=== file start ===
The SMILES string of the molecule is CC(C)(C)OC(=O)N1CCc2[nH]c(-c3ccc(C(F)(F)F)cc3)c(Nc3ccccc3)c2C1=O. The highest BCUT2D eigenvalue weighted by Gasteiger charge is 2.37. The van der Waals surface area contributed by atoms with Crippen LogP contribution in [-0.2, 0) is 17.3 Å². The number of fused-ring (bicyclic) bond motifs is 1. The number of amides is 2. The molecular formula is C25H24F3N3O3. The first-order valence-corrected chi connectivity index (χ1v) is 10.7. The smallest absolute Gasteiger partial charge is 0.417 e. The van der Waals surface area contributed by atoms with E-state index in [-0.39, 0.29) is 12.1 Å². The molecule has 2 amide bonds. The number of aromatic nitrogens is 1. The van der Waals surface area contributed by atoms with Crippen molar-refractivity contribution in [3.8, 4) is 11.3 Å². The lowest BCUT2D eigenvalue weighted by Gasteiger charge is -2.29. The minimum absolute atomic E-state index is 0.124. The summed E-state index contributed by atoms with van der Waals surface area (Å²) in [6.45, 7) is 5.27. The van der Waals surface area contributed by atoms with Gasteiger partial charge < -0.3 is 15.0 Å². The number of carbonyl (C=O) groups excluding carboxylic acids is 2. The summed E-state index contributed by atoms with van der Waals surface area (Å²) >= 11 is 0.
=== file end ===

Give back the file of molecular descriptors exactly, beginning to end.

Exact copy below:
The SMILES string of the molecule is CC(C)(C)OC(=O)N1CCc2[nH]c(-c3ccc(C(F)(F)F)cc3)c(Nc3ccccc3)c2C1=O. The highest BCUT2D eigenvalue weighted by Gasteiger charge is 2.37. The van der Waals surface area contributed by atoms with Crippen LogP contribution in [-0.2, 0) is 17.3 Å². The number of fused-ring (bicyclic) bond motifs is 1. The number of amides is 2. The molecular formula is C25H24F3N3O3. The first-order valence-corrected chi connectivity index (χ1v) is 10.7. The smallest absolute Gasteiger partial charge is 0.417 e. The van der Waals surface area contributed by atoms with E-state index in [-0.39, 0.29) is 12.1 Å². The molecule has 2 amide bonds. The number of aromatic nitrogens is 1. The van der Waals surface area contributed by atoms with Crippen molar-refractivity contribution in [3.8, 4) is 11.3 Å². The lowest BCUT2D eigenvalue weighted by Gasteiger charge is -2.29. The minimum absolute atomic E-state index is 0.124. The summed E-state index contributed by atoms with van der Waals surface area (Å²) in [6.45, 7) is 5.27. The van der Waals surface area contributed by atoms with Gasteiger partial charge < -0.3 is 15.0 Å². The number of carbonyl (C=O) groups excluding carboxylic acids is 2. The summed E-state index contributed by atoms with van der Waals surface area (Å²) >= 11 is 0.